Nikolai Apollonovich saw that the human myriapod was flowing here, as though nothing had happened; as it had flowed here for centuries; the seasons ran there, higher; to them a term was fixed; but the human myriapod had no such term; it would crawl as it crawled; and it crawled as it crawled: ones, twos, fours; and couple after couple: bowler hats, feathers, service caps; service caps, service caps, feathers; tricorne, top hat, service cap; shawl, umbrella, feather.

Now it all disappeared: they turned off the prospect; above the stone buildings in the sky towards them rushed ragged clouds with a hanging band of rain; Nikolai Apollonovich bent completely under the burden of the unexpected weight that had fallen; a ragged cloud crept up; and when the grey, bluish band covered them – the busy drops began to beat, to rattle, to whisper, spinning their cold bubbles on the gurgling puddles; Nikolai Apollonovich sat bent in the carriage, his face wrapped in his Italian cloak; for a moment he forgot where he was going; a troubled feeling remained: he was going – under duress.

The heavy confluence of circumstances now once again came weighing down.

The heavy confluence of circumstances – can one thus describe the pyramid of events that had piled up during these recent days, like massif upon massif? A pyramid of massifs that shattered the soul, and precisely – a pyramid! …

In a pyramid there is something that exceeds all the notions of man; the pyramid is a delirium of geometry, that is, a delirium that cannot be measured by anything; the pyramid is a satellite of the planet, created by man; it is both yellow and dead, like the moon.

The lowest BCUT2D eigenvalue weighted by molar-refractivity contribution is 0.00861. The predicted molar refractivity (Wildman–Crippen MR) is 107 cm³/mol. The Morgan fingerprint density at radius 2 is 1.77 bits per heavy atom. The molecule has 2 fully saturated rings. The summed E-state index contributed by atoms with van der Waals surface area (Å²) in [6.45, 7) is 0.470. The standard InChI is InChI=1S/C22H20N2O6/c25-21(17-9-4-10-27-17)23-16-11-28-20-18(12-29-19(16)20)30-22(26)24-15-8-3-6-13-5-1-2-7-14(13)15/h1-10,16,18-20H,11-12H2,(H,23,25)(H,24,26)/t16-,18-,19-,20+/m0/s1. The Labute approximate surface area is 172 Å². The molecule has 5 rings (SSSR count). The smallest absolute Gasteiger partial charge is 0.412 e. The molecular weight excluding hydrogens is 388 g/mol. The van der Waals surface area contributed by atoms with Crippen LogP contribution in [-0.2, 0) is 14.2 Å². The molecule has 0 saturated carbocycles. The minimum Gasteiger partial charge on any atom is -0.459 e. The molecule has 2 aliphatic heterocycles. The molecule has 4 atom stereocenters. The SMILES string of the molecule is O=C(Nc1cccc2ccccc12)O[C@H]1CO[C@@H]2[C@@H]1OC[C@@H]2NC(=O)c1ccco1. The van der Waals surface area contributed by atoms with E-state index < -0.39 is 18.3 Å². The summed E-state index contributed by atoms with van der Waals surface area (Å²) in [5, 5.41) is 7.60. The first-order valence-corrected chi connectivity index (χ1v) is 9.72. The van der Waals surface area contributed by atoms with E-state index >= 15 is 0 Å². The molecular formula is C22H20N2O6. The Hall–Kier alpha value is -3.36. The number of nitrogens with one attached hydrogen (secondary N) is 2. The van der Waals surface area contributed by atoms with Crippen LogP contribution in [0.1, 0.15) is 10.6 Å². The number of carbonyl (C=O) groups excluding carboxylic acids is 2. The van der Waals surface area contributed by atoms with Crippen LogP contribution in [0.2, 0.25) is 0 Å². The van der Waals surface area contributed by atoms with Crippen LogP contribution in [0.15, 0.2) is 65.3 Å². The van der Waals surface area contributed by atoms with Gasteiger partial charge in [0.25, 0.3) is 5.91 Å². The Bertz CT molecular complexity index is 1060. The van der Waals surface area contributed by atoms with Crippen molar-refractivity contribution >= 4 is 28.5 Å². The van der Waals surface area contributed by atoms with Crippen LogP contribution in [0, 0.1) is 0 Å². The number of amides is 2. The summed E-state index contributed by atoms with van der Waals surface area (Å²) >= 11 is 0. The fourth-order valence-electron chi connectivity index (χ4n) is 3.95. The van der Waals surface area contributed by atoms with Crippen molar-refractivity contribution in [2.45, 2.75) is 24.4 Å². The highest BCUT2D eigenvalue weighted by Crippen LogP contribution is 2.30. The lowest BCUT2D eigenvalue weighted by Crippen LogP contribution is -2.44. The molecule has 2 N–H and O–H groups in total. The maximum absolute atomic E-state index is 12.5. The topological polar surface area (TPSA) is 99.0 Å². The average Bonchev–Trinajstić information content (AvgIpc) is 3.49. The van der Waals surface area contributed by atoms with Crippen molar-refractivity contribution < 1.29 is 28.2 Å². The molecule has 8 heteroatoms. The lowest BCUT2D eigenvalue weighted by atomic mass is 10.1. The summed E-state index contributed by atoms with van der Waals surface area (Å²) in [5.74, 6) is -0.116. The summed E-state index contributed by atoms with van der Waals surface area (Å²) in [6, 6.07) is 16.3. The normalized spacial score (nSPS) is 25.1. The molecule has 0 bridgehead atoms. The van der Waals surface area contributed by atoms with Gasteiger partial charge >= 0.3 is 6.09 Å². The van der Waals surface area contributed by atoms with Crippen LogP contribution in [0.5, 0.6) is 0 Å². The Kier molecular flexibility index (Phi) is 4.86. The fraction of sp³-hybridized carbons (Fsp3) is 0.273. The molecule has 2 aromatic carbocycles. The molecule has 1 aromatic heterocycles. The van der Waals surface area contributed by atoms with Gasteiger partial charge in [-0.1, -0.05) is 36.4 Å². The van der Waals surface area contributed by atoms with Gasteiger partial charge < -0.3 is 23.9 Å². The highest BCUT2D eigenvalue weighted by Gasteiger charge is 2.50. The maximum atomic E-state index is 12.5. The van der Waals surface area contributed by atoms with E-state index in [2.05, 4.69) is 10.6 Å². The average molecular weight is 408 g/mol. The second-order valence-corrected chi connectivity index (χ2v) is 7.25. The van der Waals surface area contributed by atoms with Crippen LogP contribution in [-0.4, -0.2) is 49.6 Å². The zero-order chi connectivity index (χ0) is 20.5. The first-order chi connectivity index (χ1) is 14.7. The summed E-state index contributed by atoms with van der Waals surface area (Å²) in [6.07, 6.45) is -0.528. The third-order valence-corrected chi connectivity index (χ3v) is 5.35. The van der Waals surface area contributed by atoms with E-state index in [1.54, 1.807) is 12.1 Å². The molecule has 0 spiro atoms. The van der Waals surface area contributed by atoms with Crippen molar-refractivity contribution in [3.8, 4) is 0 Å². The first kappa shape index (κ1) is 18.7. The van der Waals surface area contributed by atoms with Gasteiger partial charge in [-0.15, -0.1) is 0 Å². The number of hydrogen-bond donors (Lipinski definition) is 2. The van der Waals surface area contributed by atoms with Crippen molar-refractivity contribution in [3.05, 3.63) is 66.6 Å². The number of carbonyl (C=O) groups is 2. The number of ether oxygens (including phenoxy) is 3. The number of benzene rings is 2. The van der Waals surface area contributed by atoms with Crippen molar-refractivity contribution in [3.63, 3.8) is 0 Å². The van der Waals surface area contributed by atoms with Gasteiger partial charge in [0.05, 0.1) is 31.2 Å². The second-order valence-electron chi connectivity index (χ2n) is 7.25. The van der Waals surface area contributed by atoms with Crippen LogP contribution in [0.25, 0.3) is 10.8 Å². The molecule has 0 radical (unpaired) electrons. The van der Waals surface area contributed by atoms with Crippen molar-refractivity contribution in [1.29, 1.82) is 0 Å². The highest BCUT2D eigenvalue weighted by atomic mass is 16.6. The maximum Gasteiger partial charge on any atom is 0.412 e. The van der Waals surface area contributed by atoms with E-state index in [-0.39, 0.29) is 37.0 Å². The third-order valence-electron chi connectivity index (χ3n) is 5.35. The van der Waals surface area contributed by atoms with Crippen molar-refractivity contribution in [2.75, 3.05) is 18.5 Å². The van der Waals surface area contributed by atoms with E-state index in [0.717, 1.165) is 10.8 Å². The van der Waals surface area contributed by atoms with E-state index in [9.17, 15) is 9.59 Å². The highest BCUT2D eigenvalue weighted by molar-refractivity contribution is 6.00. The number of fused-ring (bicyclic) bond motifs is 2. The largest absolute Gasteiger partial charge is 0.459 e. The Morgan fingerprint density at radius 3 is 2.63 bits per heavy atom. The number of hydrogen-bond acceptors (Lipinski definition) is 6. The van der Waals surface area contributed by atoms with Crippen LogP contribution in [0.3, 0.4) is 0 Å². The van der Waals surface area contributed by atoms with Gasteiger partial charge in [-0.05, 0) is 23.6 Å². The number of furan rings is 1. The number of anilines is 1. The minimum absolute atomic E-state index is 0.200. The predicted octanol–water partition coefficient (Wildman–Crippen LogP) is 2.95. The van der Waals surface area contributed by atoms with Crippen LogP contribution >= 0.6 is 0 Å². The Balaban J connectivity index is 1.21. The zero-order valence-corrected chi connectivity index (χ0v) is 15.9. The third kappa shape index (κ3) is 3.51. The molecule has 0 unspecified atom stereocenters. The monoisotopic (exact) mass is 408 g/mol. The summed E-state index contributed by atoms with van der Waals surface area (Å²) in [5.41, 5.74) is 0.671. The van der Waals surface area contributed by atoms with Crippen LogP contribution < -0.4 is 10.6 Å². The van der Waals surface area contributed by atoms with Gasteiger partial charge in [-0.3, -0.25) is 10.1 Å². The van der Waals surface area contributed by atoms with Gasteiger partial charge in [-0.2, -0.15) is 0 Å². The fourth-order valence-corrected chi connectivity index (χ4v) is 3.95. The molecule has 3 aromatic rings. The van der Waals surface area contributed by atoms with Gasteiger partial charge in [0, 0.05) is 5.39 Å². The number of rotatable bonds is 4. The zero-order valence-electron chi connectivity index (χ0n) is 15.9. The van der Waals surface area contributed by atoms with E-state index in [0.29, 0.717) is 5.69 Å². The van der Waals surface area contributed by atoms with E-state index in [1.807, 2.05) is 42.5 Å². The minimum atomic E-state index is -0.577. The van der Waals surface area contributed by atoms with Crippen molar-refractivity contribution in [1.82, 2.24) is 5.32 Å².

The pyramid is a delirium that is measured by figures.

There is a horror compounded of figures – the horror of thirty signs laid end to end, where the sign is, of course, a zero; thirty zeros with a unit are a horror; cross out the unit, and the thirty zeros will collapse.

There will be – zero.

There is no horror in a unit, either; in itself the unit is a nonentity; namely – a unit! … But a unit plus thirty zeros will form itself into the monstrosity of a quintillion: a quintillion – oh, oh, oh! – hangs on a little thin black stick; the unit of a quintillion repeats itself more than a billion billion times, repeated more than a billion times.

Through immeasurabilities it drags itself.

Thus does man drag himself through universal space from time everlasting to time everlasting.

Yes, –

like a human unit, or rather, like that thin little stick, Nikolai Apollonovich had lived in space until now, accomplishing a run from time everlasting –

– in the costume of Adam, Nikolai Apollonovich was a little stick; ashamed of his thinness, he had never been to a Russian bathhouse with anyone –

– since time everlasting!

And now on the shoulders of this little stick the monstrosity of a quintillion had fallen, that is to say: more than a billion billions, repeated more than a billion times; an unpresentable something had taken a gigantic nothing into itself: and the gigantic nothing had been swelling in presentable fashion since time everlasting –

– thus does a stomach swell, thanks to the development of gases, from which all the Ableukhovs had suffered –

– since time everlasting!

An unpresentable something had taken a gigantic nothing into itself; the gigantic, empty, zero had made the something swell up to the point of horror. Quite simply some Gaurisankars distended themselves; while he, Nikolai Apollonovich, was exploding like a bomb.

Eh? A bomb? A sardine tin?

In the twinkling of an eye, everything raced past that had raced past since morning: his plan flew through his head.

What was it?